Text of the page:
The unlikely intersection of Amelia Earhart, avant-garde vocals, and the future of music.
In the 1930s, with the possible exception of Charles Lindbergh, no American aviator was more popular or beloved than Amelia Earhart. In 1928, a mere eight years after U.S. women were given the right to vote, Earhart found global fame as the first female passenger to cross the Atlantic by plane. Four years later, she piloted the flight herself becoming the first woman to solo the Atlantic. For her accomplishment, she received the United States Distinguished Flying Cross and the enduring love of a nation. Earhart lectured. She wrote books. She fought for women’s rights. And when she set out to aerially circumnavigate the globe, the entire world was watching. Those same people’s hearts broke when on July 2, 1937 Amelia Earhart and her navigator Fred Noonan disappeared somewhere near Howland Island in the central Pacific Ocean. Earhart’s disappearance is a mystery that’s been debated and unsolved for nearly 85 years.
As fate would have it, on the day Earhart went missing, a 15-year-old girl named Betty Klenck was settling in to spend the afternoon listening to her family’s short-wave radio in St. Petersburg, Florida. Armed with a notebook and pen to write down her favorite song lyrics, Betty began tuning the dial looking for music. But instead, she heard a woman’s voice, speaking English and clearly frantic. Most of what she heard were fragments, but she clearly heard the woman say, “this is Amelia Earhart … this is Amelia Earhart.” Betty wrote down everything she heard and it’s now believed that what she may have heard was Amelia Earhart’s final haunting distress call.
Over the years, Betty’s notebook became an acute fascination for historians, researchers, conspiracy theorists, and anyone interested in what happened to Amelia Earhart. Now, some 85 years after its creation, Betty’s account of Earhart’s call for help is poised to find the limelight again. It’s always been a heartbreaking piece of one of the world’s greatest unsolved mysteries. To artistic director Sam Brukhman, it was the perfect basis for a groundbreaking piece of choral music recounting the story.
“Betty’s Notebook,” the piece Brukhman commissioned from composer Nicholas Reeves, is a dissonant, atonal piece that at times feels as much like Samuel Barber’s “Adagio for Strings” as it does a choral piece. The 22-minute opus mixes multiple choral layers with audio of an older Betty Klenck recounting what she heard on her radio back in 1937.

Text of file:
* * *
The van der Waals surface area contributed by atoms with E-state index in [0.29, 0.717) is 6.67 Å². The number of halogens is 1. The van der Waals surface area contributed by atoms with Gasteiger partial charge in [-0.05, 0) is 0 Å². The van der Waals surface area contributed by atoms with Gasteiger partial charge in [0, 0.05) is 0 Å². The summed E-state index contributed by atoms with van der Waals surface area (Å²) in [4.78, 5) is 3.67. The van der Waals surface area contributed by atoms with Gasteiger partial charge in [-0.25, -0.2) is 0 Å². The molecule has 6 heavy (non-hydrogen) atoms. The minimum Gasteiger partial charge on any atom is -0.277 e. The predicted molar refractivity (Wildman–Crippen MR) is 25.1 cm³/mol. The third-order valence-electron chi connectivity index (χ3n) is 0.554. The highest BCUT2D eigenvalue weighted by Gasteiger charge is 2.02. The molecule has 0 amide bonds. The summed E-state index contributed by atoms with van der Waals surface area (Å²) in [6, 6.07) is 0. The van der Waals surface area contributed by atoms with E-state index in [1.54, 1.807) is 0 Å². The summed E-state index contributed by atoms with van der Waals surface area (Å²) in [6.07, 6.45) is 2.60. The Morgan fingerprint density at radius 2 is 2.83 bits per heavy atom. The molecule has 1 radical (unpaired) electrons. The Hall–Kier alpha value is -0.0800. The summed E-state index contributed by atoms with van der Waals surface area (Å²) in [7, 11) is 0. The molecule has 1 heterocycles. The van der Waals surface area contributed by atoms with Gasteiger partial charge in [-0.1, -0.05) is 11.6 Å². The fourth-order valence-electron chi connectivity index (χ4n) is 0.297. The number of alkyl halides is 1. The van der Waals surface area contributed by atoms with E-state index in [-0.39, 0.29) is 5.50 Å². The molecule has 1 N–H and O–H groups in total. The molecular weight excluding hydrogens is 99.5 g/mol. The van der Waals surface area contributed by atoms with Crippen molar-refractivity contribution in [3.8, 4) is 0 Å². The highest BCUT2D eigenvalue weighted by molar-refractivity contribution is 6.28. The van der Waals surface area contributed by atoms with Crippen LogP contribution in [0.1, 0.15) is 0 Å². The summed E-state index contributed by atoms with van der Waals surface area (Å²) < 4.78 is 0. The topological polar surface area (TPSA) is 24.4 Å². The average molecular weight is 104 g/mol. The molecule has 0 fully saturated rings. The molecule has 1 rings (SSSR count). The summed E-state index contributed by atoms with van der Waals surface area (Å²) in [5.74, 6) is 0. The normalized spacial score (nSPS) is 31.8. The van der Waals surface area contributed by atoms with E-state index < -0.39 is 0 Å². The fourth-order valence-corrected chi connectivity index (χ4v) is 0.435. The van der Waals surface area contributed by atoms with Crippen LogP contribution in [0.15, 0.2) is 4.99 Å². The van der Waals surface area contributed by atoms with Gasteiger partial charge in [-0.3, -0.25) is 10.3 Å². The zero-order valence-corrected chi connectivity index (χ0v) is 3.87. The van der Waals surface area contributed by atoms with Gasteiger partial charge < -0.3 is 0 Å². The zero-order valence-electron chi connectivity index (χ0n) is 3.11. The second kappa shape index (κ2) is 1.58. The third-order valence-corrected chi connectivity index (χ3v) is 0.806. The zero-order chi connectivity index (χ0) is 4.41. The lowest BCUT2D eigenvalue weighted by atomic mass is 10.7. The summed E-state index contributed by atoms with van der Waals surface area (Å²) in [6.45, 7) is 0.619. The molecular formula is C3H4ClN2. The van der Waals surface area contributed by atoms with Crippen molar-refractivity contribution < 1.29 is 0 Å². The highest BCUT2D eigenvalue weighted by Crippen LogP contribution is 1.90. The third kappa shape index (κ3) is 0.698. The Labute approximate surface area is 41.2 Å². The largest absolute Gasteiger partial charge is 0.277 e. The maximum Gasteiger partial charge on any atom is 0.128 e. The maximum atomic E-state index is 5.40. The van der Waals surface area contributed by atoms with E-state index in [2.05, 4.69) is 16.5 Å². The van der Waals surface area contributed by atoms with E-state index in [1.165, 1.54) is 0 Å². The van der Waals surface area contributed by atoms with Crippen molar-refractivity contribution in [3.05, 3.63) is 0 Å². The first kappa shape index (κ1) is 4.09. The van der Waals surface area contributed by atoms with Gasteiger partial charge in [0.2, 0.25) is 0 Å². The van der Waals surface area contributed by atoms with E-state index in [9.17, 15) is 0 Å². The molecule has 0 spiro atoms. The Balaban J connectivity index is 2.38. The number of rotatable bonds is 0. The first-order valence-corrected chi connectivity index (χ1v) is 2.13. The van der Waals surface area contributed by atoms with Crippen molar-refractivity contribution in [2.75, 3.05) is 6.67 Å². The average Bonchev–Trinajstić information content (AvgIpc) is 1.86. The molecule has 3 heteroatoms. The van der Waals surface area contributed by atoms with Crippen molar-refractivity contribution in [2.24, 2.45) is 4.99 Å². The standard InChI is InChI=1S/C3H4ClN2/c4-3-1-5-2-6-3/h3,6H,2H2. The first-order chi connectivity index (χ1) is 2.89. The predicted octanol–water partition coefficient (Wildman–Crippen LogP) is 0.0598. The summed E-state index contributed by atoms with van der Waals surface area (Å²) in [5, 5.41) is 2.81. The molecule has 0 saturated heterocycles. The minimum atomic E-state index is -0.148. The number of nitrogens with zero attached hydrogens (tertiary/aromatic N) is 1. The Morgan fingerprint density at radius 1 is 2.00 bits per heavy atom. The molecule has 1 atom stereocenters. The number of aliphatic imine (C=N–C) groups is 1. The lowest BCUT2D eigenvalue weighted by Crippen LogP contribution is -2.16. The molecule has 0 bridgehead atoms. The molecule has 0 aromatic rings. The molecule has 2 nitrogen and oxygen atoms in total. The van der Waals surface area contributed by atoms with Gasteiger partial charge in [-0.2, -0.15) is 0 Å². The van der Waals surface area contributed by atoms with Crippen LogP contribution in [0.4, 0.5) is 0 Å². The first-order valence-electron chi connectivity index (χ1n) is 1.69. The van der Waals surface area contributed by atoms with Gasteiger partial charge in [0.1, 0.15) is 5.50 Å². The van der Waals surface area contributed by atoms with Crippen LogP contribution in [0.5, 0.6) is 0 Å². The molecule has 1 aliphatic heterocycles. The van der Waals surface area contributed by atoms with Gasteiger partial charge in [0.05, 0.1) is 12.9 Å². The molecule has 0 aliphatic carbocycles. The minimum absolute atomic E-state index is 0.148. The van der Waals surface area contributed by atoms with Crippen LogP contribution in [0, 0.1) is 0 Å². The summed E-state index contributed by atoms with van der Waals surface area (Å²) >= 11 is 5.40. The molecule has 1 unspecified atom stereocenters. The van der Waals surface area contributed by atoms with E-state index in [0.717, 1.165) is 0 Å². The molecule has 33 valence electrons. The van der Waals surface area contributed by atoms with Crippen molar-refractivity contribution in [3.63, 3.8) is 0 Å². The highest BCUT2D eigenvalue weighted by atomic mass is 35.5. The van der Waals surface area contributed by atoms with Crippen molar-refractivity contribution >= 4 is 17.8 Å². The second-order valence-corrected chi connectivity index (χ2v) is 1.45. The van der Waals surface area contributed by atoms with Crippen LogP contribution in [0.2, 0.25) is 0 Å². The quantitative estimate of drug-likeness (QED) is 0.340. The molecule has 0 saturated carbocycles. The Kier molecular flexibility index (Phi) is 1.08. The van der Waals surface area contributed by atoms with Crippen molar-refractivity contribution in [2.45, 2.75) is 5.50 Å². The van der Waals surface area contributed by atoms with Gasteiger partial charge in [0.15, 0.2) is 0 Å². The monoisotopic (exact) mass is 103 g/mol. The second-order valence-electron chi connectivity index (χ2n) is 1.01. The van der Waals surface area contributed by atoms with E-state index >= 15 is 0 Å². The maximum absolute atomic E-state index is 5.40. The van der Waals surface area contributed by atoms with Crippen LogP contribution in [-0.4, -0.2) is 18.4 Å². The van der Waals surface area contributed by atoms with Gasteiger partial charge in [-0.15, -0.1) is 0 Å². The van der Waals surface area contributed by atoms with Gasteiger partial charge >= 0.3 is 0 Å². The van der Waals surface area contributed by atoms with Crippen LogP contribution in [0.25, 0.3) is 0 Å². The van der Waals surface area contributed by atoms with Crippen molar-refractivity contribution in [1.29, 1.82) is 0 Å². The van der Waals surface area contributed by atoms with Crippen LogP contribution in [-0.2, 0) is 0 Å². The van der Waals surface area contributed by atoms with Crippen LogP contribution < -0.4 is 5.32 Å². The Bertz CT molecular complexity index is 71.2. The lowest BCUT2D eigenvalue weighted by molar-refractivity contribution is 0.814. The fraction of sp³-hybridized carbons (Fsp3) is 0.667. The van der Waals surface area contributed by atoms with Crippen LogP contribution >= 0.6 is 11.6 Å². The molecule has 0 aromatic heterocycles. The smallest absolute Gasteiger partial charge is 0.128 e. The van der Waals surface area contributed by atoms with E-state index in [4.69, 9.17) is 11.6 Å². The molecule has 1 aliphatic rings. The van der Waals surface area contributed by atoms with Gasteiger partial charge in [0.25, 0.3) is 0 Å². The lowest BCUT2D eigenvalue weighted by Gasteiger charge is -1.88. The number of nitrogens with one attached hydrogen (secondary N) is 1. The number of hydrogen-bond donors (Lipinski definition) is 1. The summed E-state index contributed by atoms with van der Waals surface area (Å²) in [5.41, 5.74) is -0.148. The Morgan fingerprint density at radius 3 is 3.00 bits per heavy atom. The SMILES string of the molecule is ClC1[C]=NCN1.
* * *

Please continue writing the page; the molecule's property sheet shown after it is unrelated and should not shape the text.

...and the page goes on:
The extraordinary piece was recorded by Dallas’s Verdigris ensemble at our sister company, Luminous Sound Studios, masterfully engineered by three-time Grammy-winning engineer Tre Nagella and promptly minted into a series of NFTs.
Billed as the “first programmable music NFT minted and sold on the blockchain,” “Betty’s Notebook” went to auction last week at Async Art with NFTs available for the fully mastered piece, as well as the four primary audio layers, or “stems.” Brukhman set the bidding at $150,000. In all, the NFTs for “Betty’s Notebook” were purchased for $375,000.
For music fans, NFTs represent exciting new chances to “own” exclusive music, tickets, videos, images, experiences, swag, and other commodities sold by their favorite artists. And since NFTs live forever on the blockchain, the authenticity and provenance of ownership is never in question should that fan choose to resell their NFT at a later date.
Where NFTs may revolutionize music is on the artist side of the ledger. Where digital streaming has virtually destroyed artist revenue paying them just fractions of a cent for each digital play of a song, NFTs give artists a new opportunity to monetize their music and the marketing channels corollary to it. Just imagine what the NFT for “Kind of Blue,” or The Beatles’ White Album, or “Led Zeppelin IV,” or “Exile on Main Street” would be worth today. Best of all, NFTs give artists the opportunity to write “smart contracts” into the digital code guaranteeing they receive a percentage of every sale and resell of that NFT in perpetuity. Imagine artists getting paid for their talents again.